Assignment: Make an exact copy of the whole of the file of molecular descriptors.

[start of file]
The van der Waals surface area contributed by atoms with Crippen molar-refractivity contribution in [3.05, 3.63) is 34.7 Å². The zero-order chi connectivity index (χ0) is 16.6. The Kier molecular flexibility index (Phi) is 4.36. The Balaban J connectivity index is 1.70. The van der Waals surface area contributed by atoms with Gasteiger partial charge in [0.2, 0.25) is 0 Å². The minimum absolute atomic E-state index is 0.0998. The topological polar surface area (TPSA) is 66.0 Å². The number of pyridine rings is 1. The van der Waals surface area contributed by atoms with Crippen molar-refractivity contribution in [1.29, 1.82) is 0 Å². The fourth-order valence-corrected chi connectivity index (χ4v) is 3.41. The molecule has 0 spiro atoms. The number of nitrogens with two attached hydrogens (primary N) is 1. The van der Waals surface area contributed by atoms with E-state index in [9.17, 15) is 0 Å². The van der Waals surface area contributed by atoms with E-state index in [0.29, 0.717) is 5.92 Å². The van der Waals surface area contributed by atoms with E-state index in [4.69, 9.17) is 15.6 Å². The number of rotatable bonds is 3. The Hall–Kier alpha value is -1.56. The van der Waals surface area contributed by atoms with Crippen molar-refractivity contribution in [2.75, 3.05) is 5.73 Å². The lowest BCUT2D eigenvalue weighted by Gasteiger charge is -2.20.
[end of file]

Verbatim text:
The van der Waals surface area contributed by atoms with Crippen molar-refractivity contribution in [3.05, 3.63) is 34.7 Å². The zero-order chi connectivity index (χ0) is 16.6. The Kier molecular flexibility index (Phi) is 4.36. The Balaban J connectivity index is 1.70. The van der Waals surface area contributed by atoms with Gasteiger partial charge in [0.2, 0.25) is 0 Å². The minimum absolute atomic E-state index is 0.0998. The topological polar surface area (TPSA) is 66.0 Å². The number of pyridine rings is 1. The van der Waals surface area contributed by atoms with Crippen molar-refractivity contribution in [1.29, 1.82) is 0 Å². The fourth-order valence-corrected chi connectivity index (χ4v) is 3.41. The molecule has 0 spiro atoms. The number of nitrogens with two attached hydrogens (primary N) is 1. The van der Waals surface area contributed by atoms with E-state index in [9.17, 15) is 0 Å². The van der Waals surface area contributed by atoms with E-state index in [0.29, 0.717) is 5.92 Å². The van der Waals surface area contributed by atoms with E-state index in [4.69, 9.17) is 15.6 Å². The number of rotatable bonds is 3. The Hall–Kier alpha value is -1.56. The van der Waals surface area contributed by atoms with Crippen molar-refractivity contribution in [2.75, 3.05) is 5.73 Å². The lowest BCUT2D eigenvalue weighted by Gasteiger charge is -2.20.